By Isaac Asare
Completing university as a management student and majoring in marketing, one would have thought that I will work with a marketing company or at a marketing department of a company.
However, my life was different before completing school in 2013. I had the privilege to do an attachment at the Judicial Service of Ghana.
The Human Resource Department upon seeing my programme of study, “Management with Computing” perhaps thought that it was an ICT related programme, so I was posted to the ICT workshop.
One afternoon, a call came from one of the departments requesting for assistance. As usual in every office, when it is 3pm and people are waiting for the clock to hit 4pm to go home, such calls are not entertained and most officers act reluctantly.
As an intern, I was eager to know what the problem was and if I could offer any help. I asked one of the officers (colleague) and he told me the person needed someone to assist him in preparing a power point presentation. Microsoft Suit, which was a course I did at the University, had power point as an aspect of it. Therefore, I was in the best position to assist. I asked one of my colleagues who was of my age to show me the office.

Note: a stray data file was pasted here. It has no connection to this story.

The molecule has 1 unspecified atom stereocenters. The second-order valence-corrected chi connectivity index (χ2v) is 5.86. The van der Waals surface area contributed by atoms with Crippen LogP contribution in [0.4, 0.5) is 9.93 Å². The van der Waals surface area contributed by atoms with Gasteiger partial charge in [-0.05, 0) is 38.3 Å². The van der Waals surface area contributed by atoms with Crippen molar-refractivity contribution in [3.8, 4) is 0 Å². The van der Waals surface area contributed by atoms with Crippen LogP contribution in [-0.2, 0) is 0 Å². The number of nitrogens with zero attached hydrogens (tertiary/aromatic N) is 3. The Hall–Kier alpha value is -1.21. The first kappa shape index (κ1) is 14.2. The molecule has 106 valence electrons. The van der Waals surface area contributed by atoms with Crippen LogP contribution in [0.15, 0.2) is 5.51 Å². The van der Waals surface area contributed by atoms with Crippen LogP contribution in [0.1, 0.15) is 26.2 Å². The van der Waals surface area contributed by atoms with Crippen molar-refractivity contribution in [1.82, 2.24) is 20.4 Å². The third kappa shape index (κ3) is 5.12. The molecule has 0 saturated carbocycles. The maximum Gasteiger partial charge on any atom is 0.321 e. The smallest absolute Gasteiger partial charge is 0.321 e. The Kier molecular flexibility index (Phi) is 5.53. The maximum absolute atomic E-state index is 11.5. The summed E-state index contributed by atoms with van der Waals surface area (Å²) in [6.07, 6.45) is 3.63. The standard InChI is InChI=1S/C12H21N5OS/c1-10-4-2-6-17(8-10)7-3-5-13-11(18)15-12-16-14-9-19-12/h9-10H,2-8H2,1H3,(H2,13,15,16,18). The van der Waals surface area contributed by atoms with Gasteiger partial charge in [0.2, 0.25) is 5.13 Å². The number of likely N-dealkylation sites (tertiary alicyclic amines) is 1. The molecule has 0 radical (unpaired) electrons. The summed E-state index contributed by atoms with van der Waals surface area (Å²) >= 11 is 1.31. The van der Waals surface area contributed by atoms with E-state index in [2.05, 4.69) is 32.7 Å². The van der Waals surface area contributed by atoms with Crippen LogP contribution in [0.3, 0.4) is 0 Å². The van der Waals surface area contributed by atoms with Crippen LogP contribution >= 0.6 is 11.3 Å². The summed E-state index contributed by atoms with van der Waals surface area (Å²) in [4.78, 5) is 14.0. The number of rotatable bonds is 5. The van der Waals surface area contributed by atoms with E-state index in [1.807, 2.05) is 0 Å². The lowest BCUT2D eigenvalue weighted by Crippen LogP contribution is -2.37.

He led me into the National ADR Coordinator for Judicial Service of Ghana’s office. I was able to assist him. Little did I know that my journey as an ADR practitioner had begun.
In February, 2013, the Institute of Paralegal Training and Leadership Studies (IPLS) was born, registered and handed to me to manage under the supervision of a governing council. I was taken through training in August 2013, during the first training of the institute. I also got training from the personal interaction with practitioners, the preparation of notes for facilitators, and lot of personal readings.
My practice as an ADR practitioner came to play when we registered an NGO called Centre for Citizen’s Empowerment which aimed at helping the vulnerable in the society. I was responsible for managing the administration and issuing out of invitation letters to respondents.